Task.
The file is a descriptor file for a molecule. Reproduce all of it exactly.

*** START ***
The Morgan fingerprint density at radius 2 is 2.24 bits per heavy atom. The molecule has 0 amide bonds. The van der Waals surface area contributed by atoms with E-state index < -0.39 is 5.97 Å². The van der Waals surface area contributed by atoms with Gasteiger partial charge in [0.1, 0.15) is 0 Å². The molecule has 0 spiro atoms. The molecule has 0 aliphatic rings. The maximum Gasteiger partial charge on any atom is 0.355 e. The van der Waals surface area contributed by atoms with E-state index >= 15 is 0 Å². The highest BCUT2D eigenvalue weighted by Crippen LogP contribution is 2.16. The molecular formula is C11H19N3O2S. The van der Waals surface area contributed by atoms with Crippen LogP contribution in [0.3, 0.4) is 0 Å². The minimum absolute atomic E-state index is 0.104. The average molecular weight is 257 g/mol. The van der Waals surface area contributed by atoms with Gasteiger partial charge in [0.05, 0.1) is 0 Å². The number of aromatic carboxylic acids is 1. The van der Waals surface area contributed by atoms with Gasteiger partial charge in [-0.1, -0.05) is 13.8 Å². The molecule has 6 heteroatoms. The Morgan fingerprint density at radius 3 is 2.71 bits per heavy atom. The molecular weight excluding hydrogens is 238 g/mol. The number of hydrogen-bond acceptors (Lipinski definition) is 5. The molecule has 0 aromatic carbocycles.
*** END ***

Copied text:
The Morgan fingerprint density at radius 2 is 2.24 bits per heavy atom. The molecule has 0 amide bonds. The van der Waals surface area contributed by atoms with E-state index < -0.39 is 5.97 Å². The van der Waals surface area contributed by atoms with Gasteiger partial charge in [0.1, 0.15) is 0 Å². The molecule has 0 spiro atoms. The molecule has 0 aliphatic rings. The maximum Gasteiger partial charge on any atom is 0.355 e. The van der Waals surface area contributed by atoms with E-state index >= 15 is 0 Å². The highest BCUT2D eigenvalue weighted by Crippen LogP contribution is 2.16. The molecular formula is C11H19N3O2S. The van der Waals surface area contributed by atoms with Crippen LogP contribution in [0.3, 0.4) is 0 Å². The minimum absolute atomic E-state index is 0.104. The average molecular weight is 257 g/mol. The van der Waals surface area contributed by atoms with Gasteiger partial charge in [0.05, 0.1) is 0 Å². The number of aromatic carboxylic acids is 1. The van der Waals surface area contributed by atoms with Gasteiger partial charge in [-0.1, -0.05) is 13.8 Å². The molecule has 6 heteroatoms. The Morgan fingerprint density at radius 3 is 2.71 bits per heavy atom. The molecular weight excluding hydrogens is 238 g/mol. The number of hydrogen-bond acceptors (Lipinski definition) is 5. The molecule has 0 aromatic carbocycles.